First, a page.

Challenges and opportunities coexist in AIIB's future

By Xu Lifan
0 Comment(s)Print E-mail, February 13, 2016
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After over two years of preparation, the Asian Infrastructure Investment Bank (AIIB) was formally inaugurated on January 16 with 57 founding members giving the green light. It is the first time China has established a multilateral financial institution to participate in global economic governance as an initiator and rule maker.

It means China's diplomatic effort and its demand for improving the international economic governance system have been widely recognized. However, the AIIB's future success depends on whether it can establish a scientific and efficient internal management order, how well it fits into China's overall foreign strategy, whether it can cooperate well with the international financial system, and whether it can avoid all kinds of security risks, predictable and unpredictable.

These four elements will determine its vitality and development, and the current internal and external environment suggest challenges and opportunities co-exist.

How to reflect the core value of AIIB

The AIIB is committed to building a "lean, clean and green" organization with zero tolerance towards corruption as its core value. The internal governance structure must overcome the drawbacks existing in many other multilateral institutions, such as the low efficiency in decision making, so that the bank can make accurate judgments and timely decisions for infrastructure projects in Asia and even beyond.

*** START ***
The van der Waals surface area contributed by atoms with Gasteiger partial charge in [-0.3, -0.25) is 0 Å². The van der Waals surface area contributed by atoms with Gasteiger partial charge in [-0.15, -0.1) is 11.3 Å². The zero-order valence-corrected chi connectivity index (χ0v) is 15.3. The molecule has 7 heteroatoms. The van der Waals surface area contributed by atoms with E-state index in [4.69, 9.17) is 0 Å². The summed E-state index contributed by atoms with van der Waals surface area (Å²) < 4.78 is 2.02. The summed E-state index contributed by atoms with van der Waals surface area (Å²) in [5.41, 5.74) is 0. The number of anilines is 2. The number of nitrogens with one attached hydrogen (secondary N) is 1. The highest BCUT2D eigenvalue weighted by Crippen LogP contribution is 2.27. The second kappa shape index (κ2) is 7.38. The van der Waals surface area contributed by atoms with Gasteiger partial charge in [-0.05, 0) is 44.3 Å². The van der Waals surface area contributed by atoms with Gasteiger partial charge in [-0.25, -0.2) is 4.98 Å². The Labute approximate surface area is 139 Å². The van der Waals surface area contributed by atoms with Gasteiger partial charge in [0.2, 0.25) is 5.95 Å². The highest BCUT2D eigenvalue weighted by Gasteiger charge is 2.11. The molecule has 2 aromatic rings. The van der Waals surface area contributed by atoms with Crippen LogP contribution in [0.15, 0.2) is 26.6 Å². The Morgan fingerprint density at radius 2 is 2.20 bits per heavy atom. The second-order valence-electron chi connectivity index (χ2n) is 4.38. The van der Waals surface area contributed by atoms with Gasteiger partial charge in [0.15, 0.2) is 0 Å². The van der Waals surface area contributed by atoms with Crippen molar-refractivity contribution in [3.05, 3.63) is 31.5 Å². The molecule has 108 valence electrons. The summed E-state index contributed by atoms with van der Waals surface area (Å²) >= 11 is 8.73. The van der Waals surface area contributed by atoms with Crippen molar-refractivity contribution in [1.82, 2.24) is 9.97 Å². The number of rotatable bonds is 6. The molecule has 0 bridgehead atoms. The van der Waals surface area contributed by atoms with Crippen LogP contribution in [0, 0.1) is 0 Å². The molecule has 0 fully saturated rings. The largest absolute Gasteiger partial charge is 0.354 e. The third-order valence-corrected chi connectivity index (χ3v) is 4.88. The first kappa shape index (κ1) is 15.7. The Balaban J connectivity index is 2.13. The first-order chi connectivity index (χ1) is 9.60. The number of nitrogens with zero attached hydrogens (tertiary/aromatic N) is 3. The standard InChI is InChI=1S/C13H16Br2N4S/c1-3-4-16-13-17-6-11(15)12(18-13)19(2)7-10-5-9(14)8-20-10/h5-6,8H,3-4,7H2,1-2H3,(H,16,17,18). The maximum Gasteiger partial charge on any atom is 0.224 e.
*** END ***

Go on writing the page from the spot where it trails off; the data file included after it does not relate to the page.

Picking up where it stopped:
In its management framework, the AIIB has set up a board of governors, a board of directors and a management team, reflecting democratic and highly-efficient decision-making. The Board of Governors consists of the finance ministers of member countries as the AIIB has no permanent board. Therefore, even though its level is high, actual power is small.

In the long term, the AIIB's business will be mainly in the management of the Board of Directors and its management team. This aims not only to ensure a shortened loan granting process, but also avoiding an excessive politically-oriented operation. At the same time, it has an internal audit department reporting directly to the Board of Directors. This is conducive to balance in the operating mechanism.

Among the AIIB's top five shareholders, Russia is faced with quite severe economic challenges at home, therefore it has a strong demand for external financial support. In this regard, the AIIB has appropriately assigned senior management posts to small shareholders in order to ensure balanced interests.

At the same time, Jin Liqun, the AIIB president, announced that China will for now not apply for loans. Moreover, China has prepared US$50 million as a special fund for less developed member countries to carry out infrastructure projects, playing an exemplary role in this regard.

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